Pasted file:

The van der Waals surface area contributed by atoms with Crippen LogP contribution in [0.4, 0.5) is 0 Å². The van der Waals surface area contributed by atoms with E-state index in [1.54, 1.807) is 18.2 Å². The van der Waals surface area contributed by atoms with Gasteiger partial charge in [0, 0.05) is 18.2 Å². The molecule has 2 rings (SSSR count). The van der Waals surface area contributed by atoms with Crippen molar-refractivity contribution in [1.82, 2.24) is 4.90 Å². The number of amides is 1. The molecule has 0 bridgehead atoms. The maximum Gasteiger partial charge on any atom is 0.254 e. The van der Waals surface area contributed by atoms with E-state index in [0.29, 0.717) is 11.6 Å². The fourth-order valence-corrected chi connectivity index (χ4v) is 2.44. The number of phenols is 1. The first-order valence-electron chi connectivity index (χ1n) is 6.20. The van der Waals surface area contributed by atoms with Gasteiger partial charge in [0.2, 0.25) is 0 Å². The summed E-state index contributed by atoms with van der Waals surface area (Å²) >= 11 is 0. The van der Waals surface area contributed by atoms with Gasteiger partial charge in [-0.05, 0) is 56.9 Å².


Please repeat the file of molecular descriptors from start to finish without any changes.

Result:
The van der Waals surface area contributed by atoms with Crippen LogP contribution in [0.4, 0.5) is 0 Å². The van der Waals surface area contributed by atoms with E-state index in [1.54, 1.807) is 18.2 Å². The van der Waals surface area contributed by atoms with Gasteiger partial charge in [0, 0.05) is 18.2 Å². The molecule has 2 rings (SSSR count). The van der Waals surface area contributed by atoms with Crippen molar-refractivity contribution in [1.82, 2.24) is 4.90 Å². The number of amides is 1. The molecule has 0 bridgehead atoms. The maximum Gasteiger partial charge on any atom is 0.254 e. The van der Waals surface area contributed by atoms with E-state index in [0.29, 0.717) is 11.6 Å². The fourth-order valence-corrected chi connectivity index (χ4v) is 2.44. The number of phenols is 1. The first-order valence-electron chi connectivity index (χ1n) is 6.20. The van der Waals surface area contributed by atoms with Gasteiger partial charge in [0.2, 0.25) is 0 Å². The summed E-state index contributed by atoms with van der Waals surface area (Å²) >= 11 is 0. The van der Waals surface area contributed by atoms with Gasteiger partial charge in [-0.05, 0) is 56.9 Å².